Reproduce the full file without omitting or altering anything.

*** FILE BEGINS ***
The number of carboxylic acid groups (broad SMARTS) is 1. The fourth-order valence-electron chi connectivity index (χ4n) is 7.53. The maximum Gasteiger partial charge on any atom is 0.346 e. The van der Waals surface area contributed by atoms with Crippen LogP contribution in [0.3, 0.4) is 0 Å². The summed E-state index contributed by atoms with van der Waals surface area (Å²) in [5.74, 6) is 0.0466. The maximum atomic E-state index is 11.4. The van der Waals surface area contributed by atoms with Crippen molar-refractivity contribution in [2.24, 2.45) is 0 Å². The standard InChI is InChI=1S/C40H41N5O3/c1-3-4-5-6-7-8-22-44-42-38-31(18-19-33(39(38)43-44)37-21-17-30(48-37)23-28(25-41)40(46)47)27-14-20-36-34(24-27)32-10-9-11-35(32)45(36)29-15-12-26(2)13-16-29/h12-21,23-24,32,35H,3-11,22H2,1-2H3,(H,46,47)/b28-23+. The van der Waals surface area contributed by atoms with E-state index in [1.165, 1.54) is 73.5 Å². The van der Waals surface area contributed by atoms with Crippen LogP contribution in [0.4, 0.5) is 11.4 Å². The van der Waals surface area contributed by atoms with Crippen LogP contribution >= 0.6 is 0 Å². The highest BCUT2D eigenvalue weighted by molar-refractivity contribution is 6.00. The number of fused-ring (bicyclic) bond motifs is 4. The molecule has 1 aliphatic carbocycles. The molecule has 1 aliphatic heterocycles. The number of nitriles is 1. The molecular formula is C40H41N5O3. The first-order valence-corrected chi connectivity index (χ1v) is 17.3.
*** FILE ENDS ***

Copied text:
The number of carboxylic acid groups (broad SMARTS) is 1. The fourth-order valence-electron chi connectivity index (χ4n) is 7.53. The maximum Gasteiger partial charge on any atom is 0.346 e. The van der Waals surface area contributed by atoms with Crippen LogP contribution in [0.3, 0.4) is 0 Å². The summed E-state index contributed by atoms with van der Waals surface area (Å²) in [5.74, 6) is 0.0466. The maximum atomic E-state index is 11.4. The van der Waals surface area contributed by atoms with Crippen molar-refractivity contribution in [2.24, 2.45) is 0 Å². The standard InChI is InChI=1S/C40H41N5O3/c1-3-4-5-6-7-8-22-44-42-38-31(18-19-33(39(38)43-44)37-21-17-30(48-37)23-28(25-41)40(46)47)27-14-20-36-34(24-27)32-10-9-11-35(32)45(36)29-15-12-26(2)13-16-29/h12-21,23-24,32,35H,3-11,22H2,1-2H3,(H,46,47)/b28-23+. The van der Waals surface area contributed by atoms with E-state index in [1.165, 1.54) is 73.5 Å². The van der Waals surface area contributed by atoms with Crippen LogP contribution in [0.4, 0.5) is 11.4 Å². The van der Waals surface area contributed by atoms with Crippen LogP contribution >= 0.6 is 0 Å². The highest BCUT2D eigenvalue weighted by molar-refractivity contribution is 6.00. The number of fused-ring (bicyclic) bond motifs is 4. The molecule has 1 aliphatic carbocycles. The molecule has 1 aliphatic heterocycles. The number of nitriles is 1. The molecular formula is C40H41N5O3. The first-order valence-corrected chi connectivity index (χ1v) is 17.3.